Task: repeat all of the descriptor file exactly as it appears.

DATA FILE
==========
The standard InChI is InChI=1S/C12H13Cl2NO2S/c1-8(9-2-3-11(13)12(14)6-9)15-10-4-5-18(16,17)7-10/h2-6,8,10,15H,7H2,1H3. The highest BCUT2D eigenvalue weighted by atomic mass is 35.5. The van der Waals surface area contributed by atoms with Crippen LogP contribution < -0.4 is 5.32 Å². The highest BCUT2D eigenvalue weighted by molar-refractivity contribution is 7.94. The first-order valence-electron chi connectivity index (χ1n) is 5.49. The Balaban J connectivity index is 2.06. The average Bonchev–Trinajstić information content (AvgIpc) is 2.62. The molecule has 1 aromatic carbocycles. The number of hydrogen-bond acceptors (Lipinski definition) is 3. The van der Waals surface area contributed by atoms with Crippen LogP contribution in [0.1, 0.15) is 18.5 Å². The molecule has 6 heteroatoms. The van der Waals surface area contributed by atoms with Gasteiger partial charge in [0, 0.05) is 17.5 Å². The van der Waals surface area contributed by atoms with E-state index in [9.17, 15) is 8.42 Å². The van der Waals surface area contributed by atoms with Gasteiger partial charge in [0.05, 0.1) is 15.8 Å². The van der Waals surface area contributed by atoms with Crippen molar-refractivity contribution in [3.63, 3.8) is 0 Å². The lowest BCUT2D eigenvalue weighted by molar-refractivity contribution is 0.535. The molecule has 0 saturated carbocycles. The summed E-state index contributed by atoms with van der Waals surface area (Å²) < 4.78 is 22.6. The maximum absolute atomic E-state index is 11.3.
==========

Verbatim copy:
The standard InChI is InChI=1S/C12H13Cl2NO2S/c1-8(9-2-3-11(13)12(14)6-9)15-10-4-5-18(16,17)7-10/h2-6,8,10,15H,7H2,1H3. The highest BCUT2D eigenvalue weighted by atomic mass is 35.5. The van der Waals surface area contributed by atoms with Crippen LogP contribution < -0.4 is 5.32 Å². The highest BCUT2D eigenvalue weighted by molar-refractivity contribution is 7.94. The first-order valence-electron chi connectivity index (χ1n) is 5.49. The Balaban J connectivity index is 2.06. The average Bonchev–Trinajstić information content (AvgIpc) is 2.62. The molecule has 1 aromatic carbocycles. The number of hydrogen-bond acceptors (Lipinski definition) is 3. The van der Waals surface area contributed by atoms with Crippen LogP contribution in [0.1, 0.15) is 18.5 Å². The molecule has 6 heteroatoms. The van der Waals surface area contributed by atoms with Gasteiger partial charge in [0, 0.05) is 17.5 Å². The van der Waals surface area contributed by atoms with E-state index in [9.17, 15) is 8.42 Å². The van der Waals surface area contributed by atoms with Gasteiger partial charge in [0.05, 0.1) is 15.8 Å². The van der Waals surface area contributed by atoms with Crippen molar-refractivity contribution in [3.63, 3.8) is 0 Å². The lowest BCUT2D eigenvalue weighted by molar-refractivity contribution is 0.535. The molecule has 0 saturated carbocycles. The summed E-state index contributed by atoms with van der Waals surface area (Å²) < 4.78 is 22.6. The maximum absolute atomic E-state index is 11.3.